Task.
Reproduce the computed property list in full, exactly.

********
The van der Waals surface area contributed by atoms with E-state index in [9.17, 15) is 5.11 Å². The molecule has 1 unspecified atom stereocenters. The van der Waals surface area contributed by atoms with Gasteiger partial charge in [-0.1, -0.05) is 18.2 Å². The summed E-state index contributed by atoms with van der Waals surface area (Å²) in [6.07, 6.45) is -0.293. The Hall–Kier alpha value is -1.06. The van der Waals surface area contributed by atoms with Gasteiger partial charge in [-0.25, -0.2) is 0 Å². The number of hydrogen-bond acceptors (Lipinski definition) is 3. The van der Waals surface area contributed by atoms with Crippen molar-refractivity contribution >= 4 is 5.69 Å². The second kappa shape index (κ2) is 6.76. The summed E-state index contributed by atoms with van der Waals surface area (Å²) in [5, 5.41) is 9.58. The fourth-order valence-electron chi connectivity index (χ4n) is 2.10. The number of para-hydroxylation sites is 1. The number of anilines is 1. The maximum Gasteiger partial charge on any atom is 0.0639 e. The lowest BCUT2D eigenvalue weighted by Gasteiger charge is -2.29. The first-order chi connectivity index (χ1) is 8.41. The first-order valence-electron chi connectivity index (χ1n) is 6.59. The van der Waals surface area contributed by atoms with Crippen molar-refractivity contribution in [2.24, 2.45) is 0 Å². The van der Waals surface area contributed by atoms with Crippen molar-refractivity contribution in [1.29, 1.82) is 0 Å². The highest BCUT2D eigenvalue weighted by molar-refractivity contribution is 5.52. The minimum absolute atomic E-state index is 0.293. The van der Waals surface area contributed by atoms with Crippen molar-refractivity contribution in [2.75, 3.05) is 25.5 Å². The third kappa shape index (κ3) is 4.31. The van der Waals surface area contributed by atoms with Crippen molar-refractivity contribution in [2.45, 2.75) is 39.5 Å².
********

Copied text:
The van der Waals surface area contributed by atoms with E-state index in [9.17, 15) is 5.11 Å². The molecule has 1 unspecified atom stereocenters. The van der Waals surface area contributed by atoms with Gasteiger partial charge in [-0.1, -0.05) is 18.2 Å². The summed E-state index contributed by atoms with van der Waals surface area (Å²) in [6.07, 6.45) is -0.293. The Hall–Kier alpha value is -1.06. The van der Waals surface area contributed by atoms with Gasteiger partial charge in [-0.25, -0.2) is 0 Å². The number of hydrogen-bond acceptors (Lipinski definition) is 3. The van der Waals surface area contributed by atoms with Crippen molar-refractivity contribution >= 4 is 5.69 Å². The second kappa shape index (κ2) is 6.76. The summed E-state index contributed by atoms with van der Waals surface area (Å²) in [5, 5.41) is 9.58. The fourth-order valence-electron chi connectivity index (χ4n) is 2.10. The number of para-hydroxylation sites is 1. The number of anilines is 1. The maximum Gasteiger partial charge on any atom is 0.0639 e. The lowest BCUT2D eigenvalue weighted by Gasteiger charge is -2.29. The first-order chi connectivity index (χ1) is 8.41. The first-order valence-electron chi connectivity index (χ1n) is 6.59. The van der Waals surface area contributed by atoms with Crippen molar-refractivity contribution in [2.24, 2.45) is 0 Å². The van der Waals surface area contributed by atoms with Crippen molar-refractivity contribution in [1.29, 1.82) is 0 Å². The highest BCUT2D eigenvalue weighted by molar-refractivity contribution is 5.52. The minimum absolute atomic E-state index is 0.293. The van der Waals surface area contributed by atoms with Crippen molar-refractivity contribution in [2.75, 3.05) is 25.5 Å². The third kappa shape index (κ3) is 4.31. The van der Waals surface area contributed by atoms with Crippen molar-refractivity contribution in [2.45, 2.75) is 39.5 Å².